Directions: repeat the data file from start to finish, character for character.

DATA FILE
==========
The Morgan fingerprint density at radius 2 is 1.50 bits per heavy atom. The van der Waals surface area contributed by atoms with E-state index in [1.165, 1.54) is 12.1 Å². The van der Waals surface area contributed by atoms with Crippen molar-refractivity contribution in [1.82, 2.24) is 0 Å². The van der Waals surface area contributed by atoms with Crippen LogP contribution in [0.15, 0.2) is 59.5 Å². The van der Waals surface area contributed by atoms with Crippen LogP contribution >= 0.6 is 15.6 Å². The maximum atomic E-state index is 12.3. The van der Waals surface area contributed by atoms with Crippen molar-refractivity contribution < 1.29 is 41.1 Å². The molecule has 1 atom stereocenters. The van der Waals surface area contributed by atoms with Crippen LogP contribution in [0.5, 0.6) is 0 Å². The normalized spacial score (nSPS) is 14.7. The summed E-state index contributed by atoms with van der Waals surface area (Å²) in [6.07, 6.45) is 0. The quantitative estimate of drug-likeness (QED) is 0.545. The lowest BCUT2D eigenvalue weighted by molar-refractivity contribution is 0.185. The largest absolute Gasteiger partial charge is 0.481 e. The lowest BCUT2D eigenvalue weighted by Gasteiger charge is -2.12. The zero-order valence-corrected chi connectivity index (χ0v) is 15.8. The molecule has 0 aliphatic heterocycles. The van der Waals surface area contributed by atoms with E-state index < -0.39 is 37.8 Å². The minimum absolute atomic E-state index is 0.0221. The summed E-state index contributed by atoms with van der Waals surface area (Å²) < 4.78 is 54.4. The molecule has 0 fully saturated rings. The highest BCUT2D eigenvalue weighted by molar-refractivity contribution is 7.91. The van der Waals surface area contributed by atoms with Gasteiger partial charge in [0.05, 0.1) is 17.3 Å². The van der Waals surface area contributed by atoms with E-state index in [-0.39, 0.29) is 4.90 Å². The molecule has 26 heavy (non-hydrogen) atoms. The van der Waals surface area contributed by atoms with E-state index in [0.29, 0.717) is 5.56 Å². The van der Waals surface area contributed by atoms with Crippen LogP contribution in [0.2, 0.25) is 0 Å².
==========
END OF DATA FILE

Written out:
The Morgan fingerprint density at radius 2 is 1.50 bits per heavy atom. The van der Waals surface area contributed by atoms with E-state index in [1.165, 1.54) is 12.1 Å². The van der Waals surface area contributed by atoms with Crippen molar-refractivity contribution in [1.82, 2.24) is 0 Å². The van der Waals surface area contributed by atoms with Crippen LogP contribution in [0.15, 0.2) is 59.5 Å². The van der Waals surface area contributed by atoms with Crippen LogP contribution >= 0.6 is 15.6 Å². The maximum atomic E-state index is 12.3. The van der Waals surface area contributed by atoms with Crippen molar-refractivity contribution < 1.29 is 41.1 Å². The molecule has 1 atom stereocenters. The van der Waals surface area contributed by atoms with Crippen LogP contribution in [0.5, 0.6) is 0 Å². The normalized spacial score (nSPS) is 14.7. The summed E-state index contributed by atoms with van der Waals surface area (Å²) in [6.07, 6.45) is 0. The quantitative estimate of drug-likeness (QED) is 0.545. The lowest BCUT2D eigenvalue weighted by molar-refractivity contribution is 0.185. The largest absolute Gasteiger partial charge is 0.481 e. The lowest BCUT2D eigenvalue weighted by Gasteiger charge is -2.12. The zero-order valence-corrected chi connectivity index (χ0v) is 15.8. The molecule has 0 aliphatic heterocycles. The van der Waals surface area contributed by atoms with E-state index < -0.39 is 37.8 Å². The minimum absolute atomic E-state index is 0.0221. The summed E-state index contributed by atoms with van der Waals surface area (Å²) < 4.78 is 54.4. The molecule has 0 fully saturated rings. The highest BCUT2D eigenvalue weighted by molar-refractivity contribution is 7.91. The van der Waals surface area contributed by atoms with Gasteiger partial charge in [0.05, 0.1) is 17.3 Å². The van der Waals surface area contributed by atoms with E-state index in [-0.39, 0.29) is 4.90 Å². The molecule has 26 heavy (non-hydrogen) atoms. The van der Waals surface area contributed by atoms with E-state index in [0.29, 0.717) is 5.56 Å². The van der Waals surface area contributed by atoms with Crippen LogP contribution in [0.2, 0.25) is 0 Å².